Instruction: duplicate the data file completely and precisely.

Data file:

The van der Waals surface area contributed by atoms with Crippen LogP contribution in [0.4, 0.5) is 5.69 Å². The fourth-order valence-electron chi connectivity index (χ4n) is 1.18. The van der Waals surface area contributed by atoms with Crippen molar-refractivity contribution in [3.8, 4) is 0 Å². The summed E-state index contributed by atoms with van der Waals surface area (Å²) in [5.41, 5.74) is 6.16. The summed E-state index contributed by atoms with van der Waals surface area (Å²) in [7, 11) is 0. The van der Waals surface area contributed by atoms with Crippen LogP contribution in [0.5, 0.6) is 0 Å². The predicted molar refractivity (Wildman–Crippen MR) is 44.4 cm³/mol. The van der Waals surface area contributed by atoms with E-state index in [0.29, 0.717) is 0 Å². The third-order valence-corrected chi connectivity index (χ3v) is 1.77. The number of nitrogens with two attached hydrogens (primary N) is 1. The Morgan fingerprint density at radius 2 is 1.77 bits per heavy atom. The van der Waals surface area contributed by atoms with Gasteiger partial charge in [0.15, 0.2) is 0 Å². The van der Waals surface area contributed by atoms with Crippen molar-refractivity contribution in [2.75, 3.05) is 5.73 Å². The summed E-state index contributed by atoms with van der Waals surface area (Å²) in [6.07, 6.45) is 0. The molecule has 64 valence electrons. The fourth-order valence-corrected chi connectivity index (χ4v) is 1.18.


The van der Waals surface area contributed by atoms with Crippen LogP contribution in [0.4, 0.5) is 5.69 Å². The fourth-order valence-electron chi connectivity index (χ4n) is 1.18. The van der Waals surface area contributed by atoms with Crippen molar-refractivity contribution in [3.8, 4) is 0 Å². The summed E-state index contributed by atoms with van der Waals surface area (Å²) in [5.41, 5.74) is 6.16. The summed E-state index contributed by atoms with van der Waals surface area (Å²) in [7, 11) is 0. The van der Waals surface area contributed by atoms with Crippen LogP contribution in [0.5, 0.6) is 0 Å². The predicted molar refractivity (Wildman–Crippen MR) is 44.4 cm³/mol. The van der Waals surface area contributed by atoms with E-state index in [0.29, 0.717) is 0 Å². The third-order valence-corrected chi connectivity index (χ3v) is 1.77. The number of nitrogens with two attached hydrogens (primary N) is 1. The Morgan fingerprint density at radius 2 is 1.77 bits per heavy atom. The van der Waals surface area contributed by atoms with Gasteiger partial charge in [0.15, 0.2) is 0 Å². The van der Waals surface area contributed by atoms with Crippen molar-refractivity contribution in [2.75, 3.05) is 5.73 Å². The summed E-state index contributed by atoms with van der Waals surface area (Å²) in [6.07, 6.45) is 0. The molecule has 64 valence electrons. The fourth-order valence-corrected chi connectivity index (χ4v) is 1.18.